Mikael Modeer, the newly appointed assistant principal at Thurston Middle School, never thought he would be a teacher.
After graduating from UC Davis in 2000, he went on to become a financial adviser but reached a roadblock. He wasn't enjoying his job and couldn't picture turning it into a career.
"Every teacher I met absolutely loved their job and their life," he said.
So he decided to become one, starting out as a substitute.
In 2003, he received his teaching credential from Cal State Fullerton and went on to teach AVID, math and technology at a middle school in the Rowland Unified School District.
In 2007, he went to Chapman University to get his master's degree in educational leadership and administration.
Since then, he's held administrative positions at Las Flores Middle School in Las Flores and at Oak Crest Middle School in Encinitas.
The Irvine native said it's good to be back in Orange County.
"The district itself is a dream district," he said.
Modeer said he loves that the Laguna Beach Unified School District is small and that teachers, parents and children are supportive of the middle school.
Because of his professional background, he is excited that Thurston is already ahead of the game in terms of incorporating technology into its curriculum.
Teachers write blogs to keep students and staff on the same "digital" page, both literally and figuratively. They use them daily to post homework or spur class discussions.
Modeer said they also look to social networking sites like Facebook, which most students use, as inspiration for new ways to use the Web in their curriculum.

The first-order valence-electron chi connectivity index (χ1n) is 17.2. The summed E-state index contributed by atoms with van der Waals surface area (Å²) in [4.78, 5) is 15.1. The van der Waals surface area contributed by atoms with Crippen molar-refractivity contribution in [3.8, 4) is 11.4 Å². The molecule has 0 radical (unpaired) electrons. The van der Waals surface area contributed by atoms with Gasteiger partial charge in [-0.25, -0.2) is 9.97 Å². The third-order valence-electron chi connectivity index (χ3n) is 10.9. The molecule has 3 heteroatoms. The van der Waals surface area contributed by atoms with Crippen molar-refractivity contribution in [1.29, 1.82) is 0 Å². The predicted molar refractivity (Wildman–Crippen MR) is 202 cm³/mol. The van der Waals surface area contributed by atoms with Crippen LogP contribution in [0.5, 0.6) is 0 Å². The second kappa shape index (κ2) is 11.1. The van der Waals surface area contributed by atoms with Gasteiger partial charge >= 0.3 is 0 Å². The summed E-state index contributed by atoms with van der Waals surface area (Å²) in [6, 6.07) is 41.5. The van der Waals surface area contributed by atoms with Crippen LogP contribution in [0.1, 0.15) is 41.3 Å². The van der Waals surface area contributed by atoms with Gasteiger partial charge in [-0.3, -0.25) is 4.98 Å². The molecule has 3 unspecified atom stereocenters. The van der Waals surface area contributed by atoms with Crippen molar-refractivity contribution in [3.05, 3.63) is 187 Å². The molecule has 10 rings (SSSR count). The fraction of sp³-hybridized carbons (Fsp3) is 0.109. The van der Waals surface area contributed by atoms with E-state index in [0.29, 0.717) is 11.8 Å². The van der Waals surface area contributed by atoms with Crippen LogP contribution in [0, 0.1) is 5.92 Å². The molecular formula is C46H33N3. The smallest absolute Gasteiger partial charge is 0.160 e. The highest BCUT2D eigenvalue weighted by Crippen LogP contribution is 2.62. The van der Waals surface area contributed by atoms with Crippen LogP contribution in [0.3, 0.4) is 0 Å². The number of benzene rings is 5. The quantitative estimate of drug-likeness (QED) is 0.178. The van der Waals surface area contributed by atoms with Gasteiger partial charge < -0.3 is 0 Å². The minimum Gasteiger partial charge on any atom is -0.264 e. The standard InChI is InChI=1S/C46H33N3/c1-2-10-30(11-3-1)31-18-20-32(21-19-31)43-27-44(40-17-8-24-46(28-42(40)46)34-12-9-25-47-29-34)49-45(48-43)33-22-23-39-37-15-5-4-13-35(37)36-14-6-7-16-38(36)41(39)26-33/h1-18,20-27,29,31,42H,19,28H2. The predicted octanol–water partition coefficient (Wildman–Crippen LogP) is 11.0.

"We've got kids that are learning in a 21st-century environment," he said. "We have to be just as comfortable with technology as they are."
Modeer credits the PTA and SchoolPower for making sure the school has the resources it needs.
"I'd just like to see us move forward and train students how to use it as well," he said, regarding new technology programs.
Another goal of Modeer's is pretty simple. He finds it important that students feel safe and comfortable at school, and it starts with a few words he tells students on a daily basis: "Everyone is entitled to a good day."
Modeer said he had a great middle school experience and besides a kid stealing his lunch money once, he didn't have many confrontations with bullies. Still, he knows many kids do.
"It's hard to learn if you have to worry about what will happen at break or lunch," he said. "The counselors and teachers are great. They do feel comfortable talking to adults here."
When asked if the career and the new position is what he expected, Modeer responded: "It's more than I expected. I really feel like I'm the luckiest person that I get to come here and do this job."